If We Lose the Amazon, Our World Will Lose Its Future

August 25, 2021

PWIAS Interim Director and Wall Scholar, Dr. Vanessa Andreotti, has published an opinion piece on OpenDemocracy.net about the potential global impact of the proposed legislation and a landmark case in Brazil’s highest court that would remove laws that protect the Amazon rain forest and other ecologically sensitive areas.

We’ve included some excerpts from her piece below, but you can read it in its entirety on OpenDemocracy.net.

The Brazilian government’s plans to open the Amazon and other protected areas to predatory mining, logging and farming will legalize the destruction of the Amazon forest and the extermination of Indigenous peoples, the forest’s last line of defence.

More deforestation will push the Amazon beyond the tipping point, turning it from a rainforest into a savanna or grassland. The Amazon will go from a vital carbon sink that helps us slow down climate change to a dangerous carbon source that will accelerate the heating of the planet. This is already happening in some parts of the forest.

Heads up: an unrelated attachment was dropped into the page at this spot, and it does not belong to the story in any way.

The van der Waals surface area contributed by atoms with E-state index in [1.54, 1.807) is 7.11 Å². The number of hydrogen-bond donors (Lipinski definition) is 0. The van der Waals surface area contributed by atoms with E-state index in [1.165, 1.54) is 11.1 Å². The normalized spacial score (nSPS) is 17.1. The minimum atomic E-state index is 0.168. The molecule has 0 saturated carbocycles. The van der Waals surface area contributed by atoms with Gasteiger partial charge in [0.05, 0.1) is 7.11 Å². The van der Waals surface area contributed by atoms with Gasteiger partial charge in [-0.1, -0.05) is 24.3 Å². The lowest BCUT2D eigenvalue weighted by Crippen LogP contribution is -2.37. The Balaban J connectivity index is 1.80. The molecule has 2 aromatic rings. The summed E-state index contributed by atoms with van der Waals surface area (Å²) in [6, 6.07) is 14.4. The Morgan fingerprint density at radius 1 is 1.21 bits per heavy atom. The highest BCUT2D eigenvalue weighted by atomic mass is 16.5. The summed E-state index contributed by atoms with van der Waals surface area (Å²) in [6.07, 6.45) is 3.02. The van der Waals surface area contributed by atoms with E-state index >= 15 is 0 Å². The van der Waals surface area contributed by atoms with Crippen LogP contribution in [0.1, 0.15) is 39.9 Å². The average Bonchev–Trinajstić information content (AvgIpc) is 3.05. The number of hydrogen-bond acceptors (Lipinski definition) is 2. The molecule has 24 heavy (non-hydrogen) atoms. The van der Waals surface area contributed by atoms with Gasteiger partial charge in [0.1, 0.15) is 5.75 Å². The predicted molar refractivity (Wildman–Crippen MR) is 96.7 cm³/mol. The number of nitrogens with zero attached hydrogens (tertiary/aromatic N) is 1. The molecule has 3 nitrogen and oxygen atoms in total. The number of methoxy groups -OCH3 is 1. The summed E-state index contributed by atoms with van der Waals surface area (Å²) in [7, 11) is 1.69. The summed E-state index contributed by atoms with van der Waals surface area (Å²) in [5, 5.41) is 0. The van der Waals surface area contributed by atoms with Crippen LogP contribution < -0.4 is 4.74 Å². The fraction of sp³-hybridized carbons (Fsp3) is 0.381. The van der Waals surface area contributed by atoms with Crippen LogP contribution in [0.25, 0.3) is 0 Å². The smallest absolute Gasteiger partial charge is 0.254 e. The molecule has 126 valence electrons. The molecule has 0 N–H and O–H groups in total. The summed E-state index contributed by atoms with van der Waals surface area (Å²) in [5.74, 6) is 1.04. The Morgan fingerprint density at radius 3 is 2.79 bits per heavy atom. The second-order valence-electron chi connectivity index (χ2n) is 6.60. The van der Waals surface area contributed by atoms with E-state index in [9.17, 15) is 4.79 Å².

It is not just the people of Brazil who will suffer in the face of their government’s smartly coordinated attack on humanity’s future. All of us, across the world, are set to suffer the consequences of the tragedy unfolding before us in the Amazon.

The Coalition of Indigenous Peoples of Brazil (APIB), has denounced Bolsonaro in the International Criminal Court in the Hague. Through its ‘Last Warning’ educational campaign, the Federation of the Huni Kui Indigenous people of Acre in the Brazilian Amazon, has issued a call for the world to pay attention to ecocide and genocide. The Huni Kui and other guardians of the Amazon are putting their lives on the line to defend the world’s largest rainforest, as well as humankind’s chance to have a future. They are risking their lives for all of us. Both APIB and the Huni Kui Federation emphasize that if the international community wants to help protect the Amazon, there is a need to safeguard the rights and lives of Indigenous peoples – its last line of defence.

The Huni Kui believe that our planetary responsibilities require us to interrupt our collective indifference. For this, we need to bear witness to the consequences of unsustainable ideals of ‘progress and prosperity’, based on hyper-individualism and over-consumption. The Huni Kui highlight that this may be humanity’s last chance to step up and safeguard the Indigenous peoples and their lands in Brazil and elsewhere. They have sounded the alarm, now we must wake up to face what we have done to the planet and to each other. If the worst comes to pass, this may, literally, be their last warning.